Tag Archives: peace

Playing For Change – or how music and the web are being used to promote peace.

Can music change the world? The “Playing for Change” project proves how music can unite nations.

All over the world, musicians and singers express themselves in the only places that welcome them: the streets. Very few of these street artists get to be recorded, yet so many have undeniable talents.

Ten years ago, a small group of American documentary filmmakers set out on a musical road-trip to make a film with these musicians. They recorded various artists in different countries playing the same song and edited the footage together. Two independents films ended up being made, one of which appealed to audiences at the Tribeca Film Festival.

The young filmmakers then used the web as an instrument of distribution for their work. Their unique music videos, like the one for Stand By Me above, created a buzz on social media platforms like Youtube and Vimeo. Today, the videos have been seen by more than 10 million viewers.

Later, the project evolved into an incredibly inspiring website, which then became the “Playing for Change” Foundation. As explained on the website, the Foundation “was born and made its mission to ensure that anyone with the desire to receive a music education would have the opportunity to do so. The Playing For Change Foundation is dedicated to the fundamental idea that peace and change are possible through the universal language of music.”

Through “Playing For Change”, street musicians from all over the world unite to promote peace and positive changes.

For more info and to get involved, visit the “Playing For Change” Foundation’s website: http://playingforchange.org/

Mark Johnson, Co-founder of “Playing for Change”, explains the project in his own words:

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Back to the 60’s with Ang Lee’s Taking Woodstock

Taking Woodstock is not what you might expect, but it remains beautifully realistic and  skilfully composed.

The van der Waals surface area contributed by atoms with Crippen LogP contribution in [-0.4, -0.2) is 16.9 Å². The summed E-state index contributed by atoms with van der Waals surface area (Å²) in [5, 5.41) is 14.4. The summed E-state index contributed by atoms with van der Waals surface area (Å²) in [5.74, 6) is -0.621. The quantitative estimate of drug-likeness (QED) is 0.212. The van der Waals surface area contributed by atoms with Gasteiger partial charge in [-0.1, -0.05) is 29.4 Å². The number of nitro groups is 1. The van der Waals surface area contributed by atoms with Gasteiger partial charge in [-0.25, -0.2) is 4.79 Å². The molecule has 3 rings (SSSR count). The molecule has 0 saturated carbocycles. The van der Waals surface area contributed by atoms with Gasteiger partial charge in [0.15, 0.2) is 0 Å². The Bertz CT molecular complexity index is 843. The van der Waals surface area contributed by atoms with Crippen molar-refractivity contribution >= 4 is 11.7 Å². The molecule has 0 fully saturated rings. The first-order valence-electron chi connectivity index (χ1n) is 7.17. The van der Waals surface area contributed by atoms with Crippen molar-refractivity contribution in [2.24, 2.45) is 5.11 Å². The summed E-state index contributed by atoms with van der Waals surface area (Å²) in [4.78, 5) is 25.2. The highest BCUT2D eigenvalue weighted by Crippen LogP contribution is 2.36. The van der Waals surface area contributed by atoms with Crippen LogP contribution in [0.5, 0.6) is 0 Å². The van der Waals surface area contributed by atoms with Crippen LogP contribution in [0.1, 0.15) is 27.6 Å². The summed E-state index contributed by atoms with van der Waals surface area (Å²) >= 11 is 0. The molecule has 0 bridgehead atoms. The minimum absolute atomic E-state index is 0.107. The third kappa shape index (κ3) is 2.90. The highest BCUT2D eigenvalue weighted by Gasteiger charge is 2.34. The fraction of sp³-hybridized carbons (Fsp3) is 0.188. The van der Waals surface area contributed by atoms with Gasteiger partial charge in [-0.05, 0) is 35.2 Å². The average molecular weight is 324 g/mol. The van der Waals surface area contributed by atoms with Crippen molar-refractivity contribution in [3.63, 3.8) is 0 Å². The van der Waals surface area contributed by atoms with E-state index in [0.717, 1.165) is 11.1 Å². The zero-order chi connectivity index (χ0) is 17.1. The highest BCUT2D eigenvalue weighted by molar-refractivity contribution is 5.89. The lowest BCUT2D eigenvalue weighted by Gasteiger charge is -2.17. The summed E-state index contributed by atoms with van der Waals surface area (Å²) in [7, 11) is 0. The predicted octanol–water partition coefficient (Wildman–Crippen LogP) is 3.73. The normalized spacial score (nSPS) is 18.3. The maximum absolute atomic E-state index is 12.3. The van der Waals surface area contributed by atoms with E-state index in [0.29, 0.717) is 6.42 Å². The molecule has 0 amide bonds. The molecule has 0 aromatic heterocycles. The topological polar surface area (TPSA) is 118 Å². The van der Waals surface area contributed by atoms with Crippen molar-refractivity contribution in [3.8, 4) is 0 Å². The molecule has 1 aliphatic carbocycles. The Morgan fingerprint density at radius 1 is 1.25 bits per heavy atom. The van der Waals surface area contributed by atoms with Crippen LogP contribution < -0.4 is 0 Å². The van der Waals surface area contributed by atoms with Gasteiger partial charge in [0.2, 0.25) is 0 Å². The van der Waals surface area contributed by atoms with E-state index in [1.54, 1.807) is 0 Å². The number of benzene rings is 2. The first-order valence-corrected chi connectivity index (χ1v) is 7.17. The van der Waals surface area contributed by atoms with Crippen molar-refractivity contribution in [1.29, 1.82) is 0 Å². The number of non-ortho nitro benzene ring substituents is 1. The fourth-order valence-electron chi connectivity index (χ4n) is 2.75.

After Brokeback Mountain and Lust,Caution, Ang Lee returns with: Taking Woodstock.

There has been a lot of critics towards this film because woodstock left a (sometimes too) precise image in man’s memory. With time, Woodstock has become a symbol of an era when rebellious youth rose up alongside innovative music to defy common thoughts on war and sexual orientation. Today, we remember it as a period of emancipation for the western world, when the hunger for freedom and harmony was at a peak.

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This year is the festival’s 40th anniversary but Taking Woodstock is not so much of an hommage as we could have expected. That explains why Hollywood Reporter critic Kirk Honeycutt wrote “it’s a low-wattage film about a high-wattage event, which is somewhat disappointing.”

Sex, drugs and rocknroll are not the main focus in Ang Lee‘s film.  Yet I didn’t feel Taking Woodstock was a disapointement. At least, Lee was original enough to surprise his viewers. Taking Woodstock is a comedy with an incredible realistic touch. Emile Hirsh (Into the Wild) is perfect in his role, Imelda Staunton (Vera Drake) is hilarious, and Demetri Martin makes a great debut.

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Although you won’t hear Hendrix’ guitar reefs, the atmosphere and moods of the period still feels quite well transcribed. Taking Woodstock might not be an acid trip, but it’s a true life experience on the path of growth and self-awareness.

My verdict: Interesting, funny and worth seeing.

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